Friday, 30 May 2014

A retirement

Yes. And it still works.
That there, is my minidisc recorder. For the technical among you, it is a Sony MZ-B10.

It was given to me by the BBC on the 4 January 2004. I last used it yesterday to record an episode of Amy and Abi's diary for broadcast on BBC Surrey tomorrow.

The latest episode of Amy and Abi's diary is likely to be my minidisc recorder's last professional engagement. Next week I shall be taking delivery of a TASCAM mp3 recorder.

Stuff that works, reliably, durably and unfussily seems to be like gold dust. When you find something that does what it's supposed to do, you hang on to it. Sometimes for more than a decade.

Before I put my minidisc recorder out to pasture, I would like to pay tribute to its usefulness, and the fact it has been my mechanical companion for most of my career as a journalist.

We've had some fun together. I used it to record an interview with a woman who killed her husband (with his permission) and a man who survived the bomb blast at Aldershot barracks in 1972. My minidisc has also recorded conversations I've had with David Cameron, Sir Mick Jagger, Halle Berry, Will Smith, Sir Bob Geldof, Dame Judi Dench, Sir Ian Botham, Bruce Willis, Madonna, Eddie Izzard, Christina Aguilera, Nick Cave, Gazza, Simon Le Bon, Jake Gyllenhaal and Keira Knightley among others.

It has never let me down. Every time I press the red button, it starts recording. The recording is always there. Playback is simple. The levels are automatic. The sound quality is good. When I use the external mic the BBC gave me, the sound quality is exceptional.

If I were using it every day I would have got rid of it a long time ago. It can only upload audio in real time. But after 2007, most of the reporting I did was for TV, and when I was at BBC Surrey my main role was as a presenter, so the minidisc was only wheeled out for special occasions. For the last three years it's only really been used at home, to record Amy and Abi's diary.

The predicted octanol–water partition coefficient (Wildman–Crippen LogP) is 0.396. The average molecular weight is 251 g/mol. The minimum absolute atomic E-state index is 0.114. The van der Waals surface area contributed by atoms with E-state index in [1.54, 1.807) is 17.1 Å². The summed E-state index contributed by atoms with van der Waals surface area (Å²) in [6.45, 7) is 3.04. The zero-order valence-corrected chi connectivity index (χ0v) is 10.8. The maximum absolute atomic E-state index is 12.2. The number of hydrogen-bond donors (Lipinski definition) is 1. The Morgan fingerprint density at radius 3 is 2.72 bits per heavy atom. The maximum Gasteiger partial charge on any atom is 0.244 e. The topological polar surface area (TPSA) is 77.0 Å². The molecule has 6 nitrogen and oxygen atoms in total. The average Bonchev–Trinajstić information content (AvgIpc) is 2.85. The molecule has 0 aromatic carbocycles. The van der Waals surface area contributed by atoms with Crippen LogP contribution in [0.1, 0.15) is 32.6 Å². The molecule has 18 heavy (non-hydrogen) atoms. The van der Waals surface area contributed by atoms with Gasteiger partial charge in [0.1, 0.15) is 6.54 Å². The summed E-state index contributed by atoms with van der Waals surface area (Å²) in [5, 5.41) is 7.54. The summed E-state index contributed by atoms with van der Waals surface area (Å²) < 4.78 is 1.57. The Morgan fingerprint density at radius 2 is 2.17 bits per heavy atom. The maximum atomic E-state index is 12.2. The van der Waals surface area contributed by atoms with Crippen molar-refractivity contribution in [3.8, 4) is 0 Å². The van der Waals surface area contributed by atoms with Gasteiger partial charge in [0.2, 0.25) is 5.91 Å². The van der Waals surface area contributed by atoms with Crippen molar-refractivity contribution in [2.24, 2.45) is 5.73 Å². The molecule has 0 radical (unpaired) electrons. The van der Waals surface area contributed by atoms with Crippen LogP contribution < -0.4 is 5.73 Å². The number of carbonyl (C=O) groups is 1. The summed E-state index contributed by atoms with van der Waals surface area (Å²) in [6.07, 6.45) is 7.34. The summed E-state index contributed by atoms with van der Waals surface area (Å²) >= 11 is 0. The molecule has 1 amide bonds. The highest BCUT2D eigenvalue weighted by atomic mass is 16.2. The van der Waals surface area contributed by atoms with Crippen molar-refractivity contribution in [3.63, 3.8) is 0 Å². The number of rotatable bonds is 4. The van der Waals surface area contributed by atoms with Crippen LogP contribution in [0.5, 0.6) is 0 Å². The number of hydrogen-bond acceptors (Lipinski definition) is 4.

But it was a good bit of kit, and I will miss it.

Wednesday, 7 May 2014

Criminals: Caught on Camera - Series 2

I am delighted to tell you I have signed a contract to present a second series of Criminals: Caught on Camera for Channel 5.

We've already put together a one-off which will go out some time over summer, and there are plans for a further seven episodes to go out before the end of the year.

Obviously I can't say too much about the content until nearer the time, but when the press material is ready, I'll get some up here.


I do have a couple of other TV projects I'm working on at the moment which I can't say too much about (save that one is crime-related, and the other is concerned with yet more shoddy goings on at the Post Office), so I'm using the opportunity to have a bit of fun with the top ten albums thing.

I'm also trying to do something useful with the Nick is Not Drinking experiment, which is hosted on a separate blog to this.

My experiences of the last four months along with some of the literature I've been reading are starting to crystallise into a theory about the way we deal with alcohol as a society, and what we need to be doing better.

I'm exploring these ideas with a leading clinician who obviously approaches the subject from a different perspective, but has a lifetime of experience in the field. It's been fascinating to learn about the effect of alcohol on mind, body and brain and the way it makes us perceive our environments.

We'll see what comes of it, but if you want to find out more, and possibly even donate to some very worthy causes, have a read here.